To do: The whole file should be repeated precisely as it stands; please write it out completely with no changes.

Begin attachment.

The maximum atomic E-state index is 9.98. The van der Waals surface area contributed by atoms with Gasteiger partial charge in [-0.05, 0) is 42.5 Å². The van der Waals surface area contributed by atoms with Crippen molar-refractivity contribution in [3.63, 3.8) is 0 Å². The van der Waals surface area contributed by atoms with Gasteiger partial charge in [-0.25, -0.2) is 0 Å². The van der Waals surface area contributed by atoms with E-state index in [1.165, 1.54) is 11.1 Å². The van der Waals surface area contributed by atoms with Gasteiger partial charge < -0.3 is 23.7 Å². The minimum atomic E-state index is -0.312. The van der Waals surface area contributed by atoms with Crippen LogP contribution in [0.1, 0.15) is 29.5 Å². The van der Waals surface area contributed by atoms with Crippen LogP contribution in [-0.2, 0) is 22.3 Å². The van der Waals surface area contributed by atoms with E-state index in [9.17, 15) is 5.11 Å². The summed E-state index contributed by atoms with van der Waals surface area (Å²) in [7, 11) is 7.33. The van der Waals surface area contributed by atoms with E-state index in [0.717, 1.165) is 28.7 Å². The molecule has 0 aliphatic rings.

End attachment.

The maximum atomic E-state index is 9.98. The van der Waals surface area contributed by atoms with Gasteiger partial charge in [-0.05, 0) is 42.5 Å². The van der Waals surface area contributed by atoms with Crippen molar-refractivity contribution in [3.63, 3.8) is 0 Å². The van der Waals surface area contributed by atoms with Gasteiger partial charge in [-0.25, -0.2) is 0 Å². The van der Waals surface area contributed by atoms with E-state index in [1.165, 1.54) is 11.1 Å². The van der Waals surface area contributed by atoms with Gasteiger partial charge < -0.3 is 23.7 Å². The minimum atomic E-state index is -0.312. The van der Waals surface area contributed by atoms with Crippen LogP contribution in [0.1, 0.15) is 29.5 Å². The van der Waals surface area contributed by atoms with Crippen LogP contribution in [-0.2, 0) is 22.3 Å². The van der Waals surface area contributed by atoms with E-state index in [9.17, 15) is 5.11 Å². The summed E-state index contributed by atoms with van der Waals surface area (Å²) in [7, 11) is 7.33. The van der Waals surface area contributed by atoms with E-state index in [0.717, 1.165) is 28.7 Å². The molecule has 0 aliphatic rings.